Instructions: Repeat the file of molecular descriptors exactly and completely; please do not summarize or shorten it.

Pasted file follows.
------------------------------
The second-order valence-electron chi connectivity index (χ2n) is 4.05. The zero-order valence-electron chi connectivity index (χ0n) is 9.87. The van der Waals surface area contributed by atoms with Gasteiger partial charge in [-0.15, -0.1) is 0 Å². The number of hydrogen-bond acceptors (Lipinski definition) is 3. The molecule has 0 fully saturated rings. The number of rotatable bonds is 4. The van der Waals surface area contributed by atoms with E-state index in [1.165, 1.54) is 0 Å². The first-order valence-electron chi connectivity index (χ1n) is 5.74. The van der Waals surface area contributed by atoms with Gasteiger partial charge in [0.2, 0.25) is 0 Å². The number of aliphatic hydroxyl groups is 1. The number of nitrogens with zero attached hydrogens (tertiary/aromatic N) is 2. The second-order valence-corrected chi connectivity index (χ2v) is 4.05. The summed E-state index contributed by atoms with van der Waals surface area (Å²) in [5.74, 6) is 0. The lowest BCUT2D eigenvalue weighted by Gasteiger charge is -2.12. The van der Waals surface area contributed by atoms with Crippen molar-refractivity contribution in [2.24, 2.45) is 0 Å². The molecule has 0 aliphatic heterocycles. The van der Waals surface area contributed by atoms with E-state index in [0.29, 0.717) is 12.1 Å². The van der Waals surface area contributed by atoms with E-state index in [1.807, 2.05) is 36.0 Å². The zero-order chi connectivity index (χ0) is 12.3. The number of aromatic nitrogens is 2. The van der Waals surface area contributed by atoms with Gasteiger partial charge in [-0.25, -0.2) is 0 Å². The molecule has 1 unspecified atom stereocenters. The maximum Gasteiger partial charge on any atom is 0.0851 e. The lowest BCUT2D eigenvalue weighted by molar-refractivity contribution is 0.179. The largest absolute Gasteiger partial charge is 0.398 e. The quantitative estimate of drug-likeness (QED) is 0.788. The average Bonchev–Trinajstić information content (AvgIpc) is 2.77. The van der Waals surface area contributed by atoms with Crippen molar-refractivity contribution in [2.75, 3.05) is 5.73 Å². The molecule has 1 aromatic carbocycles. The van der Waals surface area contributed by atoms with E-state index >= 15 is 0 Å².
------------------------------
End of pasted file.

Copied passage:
The second-order valence-electron chi connectivity index (χ2n) is 4.05. The zero-order valence-electron chi connectivity index (χ0n) is 9.87. The van der Waals surface area contributed by atoms with Gasteiger partial charge in [-0.15, -0.1) is 0 Å². The number of hydrogen-bond acceptors (Lipinski definition) is 3. The molecule has 0 fully saturated rings. The number of rotatable bonds is 4. The van der Waals surface area contributed by atoms with E-state index in [1.165, 1.54) is 0 Å². The first-order valence-electron chi connectivity index (χ1n) is 5.74. The van der Waals surface area contributed by atoms with Gasteiger partial charge in [0.2, 0.25) is 0 Å². The number of aliphatic hydroxyl groups is 1. The number of nitrogens with zero attached hydrogens (tertiary/aromatic N) is 2. The second-order valence-corrected chi connectivity index (χ2v) is 4.05. The summed E-state index contributed by atoms with van der Waals surface area (Å²) in [5.74, 6) is 0. The lowest BCUT2D eigenvalue weighted by Gasteiger charge is -2.12. The van der Waals surface area contributed by atoms with Crippen molar-refractivity contribution in [2.24, 2.45) is 0 Å². The molecule has 0 aliphatic heterocycles. The van der Waals surface area contributed by atoms with E-state index in [0.29, 0.717) is 12.1 Å². The van der Waals surface area contributed by atoms with E-state index in [1.807, 2.05) is 36.0 Å². The zero-order chi connectivity index (χ0) is 12.3. The number of aromatic nitrogens is 2. The van der Waals surface area contributed by atoms with Gasteiger partial charge in [-0.25, -0.2) is 0 Å². The molecule has 1 unspecified atom stereocenters. The maximum Gasteiger partial charge on any atom is 0.0851 e. The lowest BCUT2D eigenvalue weighted by molar-refractivity contribution is 0.179. The largest absolute Gasteiger partial charge is 0.398 e. The quantitative estimate of drug-likeness (QED) is 0.788. The average Bonchev–Trinajstić information content (AvgIpc) is 2.77. The van der Waals surface area contributed by atoms with Crippen molar-refractivity contribution in [2.75, 3.05) is 5.73 Å². The molecule has 1 aromatic carbocycles. The van der Waals surface area contributed by atoms with E-state index >= 15 is 0 Å².